MAPLETON – Wellington County fire training officer Charles Hamilton gave council here an overview of his 2019 report.
“We’ve created a program that’s economical, it’s efficient, it just jumped out in terms of training our firefighters throughout the county,” Hamilton said at the Jan. 28 council meeting.
Fire departments in Woolwich Township and North Perth are looking to develop a similar program where they can train all of their recruits at the same time.
“They’re part-time departments that don’t have that ability to spend a lot of time on training,” he said.
Councillor Mike Martin said the Wellington County training program goes far beyond getting the job done.
“It’s a fantastic training program and certainly the quality of the product that gets produced at the end far surpasses anything I did when I did my training over in Woolwich,” he said.
“It’s certainly a really well run training program for them and I think it services our community really well.”
Hamilton said that last year there were 42 new recruits for fire services in Wellington County.
“It was a logistical challenge to say the least, but we did get through it,” he said. “I appreciate that help that all the departments including Mapleton provided to accomplish that.”
Hamilton also outlined two new local fire training programs.
One was about hoarding, which he developed with assistance from the Guelph Wellington Hoarding Response group.
“We go into situations like that and it’s packed full of stuff; if there’s a fire in there it’s extremely dangerous for firefighters to be in that big fire,” Hamilton said.
But more than that, he said firefighters can attend medical calls where they see evidence of hoarding.
“We need some help in getting that person some help so that we can reduce that load of stuff … that’s in their building,” he said.
Some fire departments have picked up the short session, and others are scheduled to offer it in 2020.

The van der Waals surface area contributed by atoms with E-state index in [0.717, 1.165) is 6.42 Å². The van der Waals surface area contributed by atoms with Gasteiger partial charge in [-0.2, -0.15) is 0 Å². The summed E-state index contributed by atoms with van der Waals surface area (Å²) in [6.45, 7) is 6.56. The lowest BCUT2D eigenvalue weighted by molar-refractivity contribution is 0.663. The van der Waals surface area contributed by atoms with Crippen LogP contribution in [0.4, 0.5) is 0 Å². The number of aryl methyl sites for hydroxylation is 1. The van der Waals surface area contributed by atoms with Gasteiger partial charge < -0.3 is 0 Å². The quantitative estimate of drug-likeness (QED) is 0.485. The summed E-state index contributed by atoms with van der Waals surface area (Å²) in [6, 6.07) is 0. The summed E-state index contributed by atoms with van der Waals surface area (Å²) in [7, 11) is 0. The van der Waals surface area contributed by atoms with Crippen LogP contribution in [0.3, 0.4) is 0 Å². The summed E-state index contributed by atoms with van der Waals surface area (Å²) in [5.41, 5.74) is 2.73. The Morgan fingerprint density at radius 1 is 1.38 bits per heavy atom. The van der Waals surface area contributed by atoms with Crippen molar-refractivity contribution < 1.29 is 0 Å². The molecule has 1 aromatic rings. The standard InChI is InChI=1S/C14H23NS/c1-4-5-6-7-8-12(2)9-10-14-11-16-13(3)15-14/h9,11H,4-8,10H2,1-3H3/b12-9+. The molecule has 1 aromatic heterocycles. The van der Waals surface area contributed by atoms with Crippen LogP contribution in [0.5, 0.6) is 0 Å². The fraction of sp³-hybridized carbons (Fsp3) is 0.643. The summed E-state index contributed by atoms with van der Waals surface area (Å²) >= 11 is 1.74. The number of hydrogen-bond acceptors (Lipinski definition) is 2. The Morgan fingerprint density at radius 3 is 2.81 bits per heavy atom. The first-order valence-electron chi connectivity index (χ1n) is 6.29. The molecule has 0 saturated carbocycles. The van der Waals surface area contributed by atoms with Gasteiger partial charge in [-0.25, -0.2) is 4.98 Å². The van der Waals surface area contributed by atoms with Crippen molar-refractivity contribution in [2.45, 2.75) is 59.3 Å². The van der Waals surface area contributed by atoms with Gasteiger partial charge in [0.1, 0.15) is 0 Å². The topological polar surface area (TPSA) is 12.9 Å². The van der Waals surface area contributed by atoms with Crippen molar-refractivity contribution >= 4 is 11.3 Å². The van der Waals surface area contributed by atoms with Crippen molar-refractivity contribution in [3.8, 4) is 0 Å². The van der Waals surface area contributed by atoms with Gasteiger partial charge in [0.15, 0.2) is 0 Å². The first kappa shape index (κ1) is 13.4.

In Minto, fire training officers developed an autism awareness presentation for firefighters.
“We deal with anybody and everybody,” Hamilton said. “People on the autism scale, they see flashing lights and guys with their bunker coats it does frighten them so there was some good information on how to kind of deal with that situation.
“Try to mitigate our disturbance to those individuals.”
That program too has been used in some Wellington County departments and will be used more this year.
Representatives from different first responder and emergency management committees attended the annual Critical Incident Stress Congress in Niagara Falls.
The first two days were conferences and the last two days were geared towards critical incident stress training. Hamilton said he’s encouraging groups to send representatives for a second year.
Various Wellington County municipalities also underwent fire officer level one training and an incident safety officer course.
Paramedics had the opportunity to train with Centre Wellington Fire and Rescue at the Fergus station to learn about auto extrications, firefighter bunker gear donning and doffing, firefighter CPR and low- and high-angle rope rescue.
There were 160 paramedic participants in just 10 days.
“It was interesting to work with them and I think they liked it,” Hamilton said.
He also hopes that firefighters will use the new County Fire Training website and Fire Lesson Plan Library more often.
“It has all of our training files that local … training officers in Mapleton( for example) can access,” Hamilton said. “So there’s lesson plans, safety plans, whatever they may need.
“If it’s not there I can create it for them and put it on there.”